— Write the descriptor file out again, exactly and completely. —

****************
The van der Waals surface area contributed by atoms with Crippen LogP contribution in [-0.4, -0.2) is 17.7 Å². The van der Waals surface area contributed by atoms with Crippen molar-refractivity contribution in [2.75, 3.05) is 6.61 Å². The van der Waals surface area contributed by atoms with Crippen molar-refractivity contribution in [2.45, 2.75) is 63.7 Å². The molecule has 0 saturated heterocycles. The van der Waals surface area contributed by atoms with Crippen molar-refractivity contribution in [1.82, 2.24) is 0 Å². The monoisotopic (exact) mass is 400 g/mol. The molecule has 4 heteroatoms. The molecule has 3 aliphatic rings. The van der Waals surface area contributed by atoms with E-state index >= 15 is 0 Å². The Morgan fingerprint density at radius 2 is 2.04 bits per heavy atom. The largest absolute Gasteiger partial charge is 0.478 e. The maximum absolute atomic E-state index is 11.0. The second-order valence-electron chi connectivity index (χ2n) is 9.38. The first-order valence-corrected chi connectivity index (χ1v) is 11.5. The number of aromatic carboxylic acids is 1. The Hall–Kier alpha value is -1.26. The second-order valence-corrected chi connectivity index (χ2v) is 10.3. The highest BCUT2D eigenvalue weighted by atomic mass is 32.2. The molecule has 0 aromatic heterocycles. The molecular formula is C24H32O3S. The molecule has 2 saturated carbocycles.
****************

The van der Waals surface area contributed by atoms with Crippen LogP contribution in [-0.4, -0.2) is 17.7 Å². The van der Waals surface area contributed by atoms with Crippen molar-refractivity contribution in [2.75, 3.05) is 6.61 Å². The van der Waals surface area contributed by atoms with Crippen molar-refractivity contribution in [2.45, 2.75) is 63.7 Å². The molecule has 0 saturated heterocycles. The van der Waals surface area contributed by atoms with Crippen molar-refractivity contribution in [1.82, 2.24) is 0 Å². The monoisotopic (exact) mass is 400 g/mol. The molecule has 4 heteroatoms. The molecule has 3 aliphatic rings. The van der Waals surface area contributed by atoms with E-state index >= 15 is 0 Å². The Morgan fingerprint density at radius 2 is 2.04 bits per heavy atom. The largest absolute Gasteiger partial charge is 0.478 e. The maximum absolute atomic E-state index is 11.0. The second-order valence-electron chi connectivity index (χ2n) is 9.38. The first-order valence-corrected chi connectivity index (χ1v) is 11.5. The number of aromatic carboxylic acids is 1. The Hall–Kier alpha value is -1.26. The second-order valence-corrected chi connectivity index (χ2v) is 10.3. The highest BCUT2D eigenvalue weighted by atomic mass is 32.2. The molecule has 0 aromatic heterocycles. The molecular formula is C24H32O3S. The molecule has 2 saturated carbocycles.